The minister for Energy has ordered the Chinese company constructing the Isimba hydro power station to rectify all the 584 defects detected at the plant before handing it over to government.
Speaking during an on-site inspection if ongoing work on the project on Tuesday, Ms Ruth Nankabirwa ordered China International Water and Electric Corporation (CWE) to rectify the defects in the next six months.
“I am particular on commitments on projects. These are negotiated projects where implementation agreements are signed with time frames within which to be completed. We came here as policy makers to have a look at what we have,” she said.
Ms Nankabirwa said the plant should only be handed over to government when it is 100 per cent devoid of defects so that the contractor does not ask for more time extension to complete them and cause audit queries.
Mr Michael Elimu Esimu, the power generation manager at Isimba power station, told Ms Nankabirwa and her deputy, Mr Okasai Opolot, that since March 2019 when the plant was commissioned by President Museveni, they have identified 584 defects with the potential to stall the smooth operation of the plant.
Mr Esimu said within the defects liability period, which ends in March 2022, they have experienced four major incidents, which almost caused the shutdown of the plant.
“We want zero defects whether minor or big. We had a power house failure in October 2020, which lasted 10 days. On July 11, 2021 we shut down the plant to inspect the alternator coolers as part of the routine maintenance. We feel the design is not good, the excitation system failed,” he said, explaining that the excitation system is the heart of a hydropower station.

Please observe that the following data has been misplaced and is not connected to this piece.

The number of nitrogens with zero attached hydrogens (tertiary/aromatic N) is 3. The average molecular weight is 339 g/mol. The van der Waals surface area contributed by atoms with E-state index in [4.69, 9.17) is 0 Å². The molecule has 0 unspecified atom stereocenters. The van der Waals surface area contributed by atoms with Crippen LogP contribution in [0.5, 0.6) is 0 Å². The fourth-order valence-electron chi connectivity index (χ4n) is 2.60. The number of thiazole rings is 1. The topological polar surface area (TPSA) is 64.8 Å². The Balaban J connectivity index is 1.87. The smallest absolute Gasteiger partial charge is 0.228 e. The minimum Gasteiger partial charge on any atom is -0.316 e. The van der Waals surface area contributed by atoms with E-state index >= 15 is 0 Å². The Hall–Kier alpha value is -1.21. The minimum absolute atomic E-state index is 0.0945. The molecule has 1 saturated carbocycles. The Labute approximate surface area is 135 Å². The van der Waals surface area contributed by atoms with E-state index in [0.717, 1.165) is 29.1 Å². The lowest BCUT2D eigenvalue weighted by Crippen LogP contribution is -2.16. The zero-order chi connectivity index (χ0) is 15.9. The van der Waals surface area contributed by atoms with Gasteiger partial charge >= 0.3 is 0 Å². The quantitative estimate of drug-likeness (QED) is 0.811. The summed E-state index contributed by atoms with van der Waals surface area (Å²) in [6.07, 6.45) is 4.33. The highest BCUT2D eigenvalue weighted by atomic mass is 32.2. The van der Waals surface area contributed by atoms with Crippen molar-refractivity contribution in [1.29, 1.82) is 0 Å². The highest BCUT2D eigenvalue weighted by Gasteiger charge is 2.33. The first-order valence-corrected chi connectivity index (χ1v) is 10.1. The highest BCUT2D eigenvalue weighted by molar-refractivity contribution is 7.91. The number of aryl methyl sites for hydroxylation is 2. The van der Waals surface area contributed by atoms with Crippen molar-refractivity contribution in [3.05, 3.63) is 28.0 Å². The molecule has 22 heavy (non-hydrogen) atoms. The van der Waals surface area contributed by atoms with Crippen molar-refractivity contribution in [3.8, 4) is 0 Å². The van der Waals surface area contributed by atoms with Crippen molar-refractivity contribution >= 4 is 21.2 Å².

Mr Harrison Mutikanga, the chief executive officer of Uganda Electricity Generation Company, cited some of the defects as the generator circuit breaker for Unit One, which has been down for four months, a leaking roof whenever it rains, which is putting electric panels at risk, and leakages on concrete structures in the power house.
He also cited the slow rate of constructing the reservoir slope to prevent landslides, and failure to erect a floating boom to protect the dam from water hyacinth .
He also named other 500 defects in electromechanical equipment.
Mr Vincent Otim, the UEGCL intermediate engineer, told the ministers that since April 1, 2019, they have covered 96 snags and recorded 775 defects and they have been able to clear 50 per cent of the defects.
Some of the critical outstanding work includes producing manuals for project documentation, operation and maintenance, commissioning all the systems to confirm that they are reliable for use, constructing a floating boom, constructing roads to the visitors’ centre connecting electricity to the camp and rectifying the over 500 electromechanical defects which were identified.